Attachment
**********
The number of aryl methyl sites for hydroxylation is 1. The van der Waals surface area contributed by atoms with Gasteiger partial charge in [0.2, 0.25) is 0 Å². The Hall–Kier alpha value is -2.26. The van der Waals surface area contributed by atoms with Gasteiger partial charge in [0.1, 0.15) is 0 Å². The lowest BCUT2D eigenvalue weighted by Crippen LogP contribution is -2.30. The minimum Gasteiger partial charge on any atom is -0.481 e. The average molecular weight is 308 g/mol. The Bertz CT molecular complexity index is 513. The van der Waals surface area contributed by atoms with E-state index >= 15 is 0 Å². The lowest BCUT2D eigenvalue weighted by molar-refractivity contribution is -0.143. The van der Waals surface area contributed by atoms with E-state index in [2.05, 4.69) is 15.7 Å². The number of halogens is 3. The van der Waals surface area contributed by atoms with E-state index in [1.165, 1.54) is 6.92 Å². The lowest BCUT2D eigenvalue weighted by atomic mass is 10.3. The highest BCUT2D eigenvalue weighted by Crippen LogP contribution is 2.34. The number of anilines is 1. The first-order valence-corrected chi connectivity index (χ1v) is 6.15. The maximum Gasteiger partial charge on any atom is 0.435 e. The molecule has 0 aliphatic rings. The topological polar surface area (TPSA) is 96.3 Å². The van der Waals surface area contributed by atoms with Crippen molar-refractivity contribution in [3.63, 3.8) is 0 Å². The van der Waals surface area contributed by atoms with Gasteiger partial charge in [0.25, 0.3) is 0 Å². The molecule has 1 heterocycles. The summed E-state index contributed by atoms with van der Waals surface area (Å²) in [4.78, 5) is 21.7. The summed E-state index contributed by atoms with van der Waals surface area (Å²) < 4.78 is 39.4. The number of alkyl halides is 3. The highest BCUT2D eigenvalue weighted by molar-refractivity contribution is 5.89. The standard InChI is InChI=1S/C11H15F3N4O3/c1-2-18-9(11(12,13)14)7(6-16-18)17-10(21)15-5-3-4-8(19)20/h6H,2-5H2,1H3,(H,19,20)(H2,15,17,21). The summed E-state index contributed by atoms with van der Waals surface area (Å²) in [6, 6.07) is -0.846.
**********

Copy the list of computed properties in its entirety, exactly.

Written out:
The number of aryl methyl sites for hydroxylation is 1. The van der Waals surface area contributed by atoms with Gasteiger partial charge in [0.2, 0.25) is 0 Å². The Hall–Kier alpha value is -2.26. The van der Waals surface area contributed by atoms with Gasteiger partial charge in [0.1, 0.15) is 0 Å². The lowest BCUT2D eigenvalue weighted by Crippen LogP contribution is -2.30. The minimum Gasteiger partial charge on any atom is -0.481 e. The average molecular weight is 308 g/mol. The Bertz CT molecular complexity index is 513. The van der Waals surface area contributed by atoms with E-state index >= 15 is 0 Å². The lowest BCUT2D eigenvalue weighted by molar-refractivity contribution is -0.143. The van der Waals surface area contributed by atoms with E-state index in [2.05, 4.69) is 15.7 Å². The number of halogens is 3. The van der Waals surface area contributed by atoms with E-state index in [1.165, 1.54) is 6.92 Å². The lowest BCUT2D eigenvalue weighted by atomic mass is 10.3. The highest BCUT2D eigenvalue weighted by Crippen LogP contribution is 2.34. The number of anilines is 1. The first-order valence-corrected chi connectivity index (χ1v) is 6.15. The maximum Gasteiger partial charge on any atom is 0.435 e. The molecule has 0 aliphatic rings. The topological polar surface area (TPSA) is 96.3 Å². The van der Waals surface area contributed by atoms with Crippen molar-refractivity contribution in [3.63, 3.8) is 0 Å². The van der Waals surface area contributed by atoms with Gasteiger partial charge in [0.25, 0.3) is 0 Å². The molecule has 1 heterocycles. The summed E-state index contributed by atoms with van der Waals surface area (Å²) in [4.78, 5) is 21.7. The summed E-state index contributed by atoms with van der Waals surface area (Å²) < 4.78 is 39.4. The number of alkyl halides is 3. The highest BCUT2D eigenvalue weighted by molar-refractivity contribution is 5.89. The standard InChI is InChI=1S/C11H15F3N4O3/c1-2-18-9(11(12,13)14)7(6-16-18)17-10(21)15-5-3-4-8(19)20/h6H,2-5H2,1H3,(H,19,20)(H2,15,17,21). The summed E-state index contributed by atoms with van der Waals surface area (Å²) in [6, 6.07) is -0.846.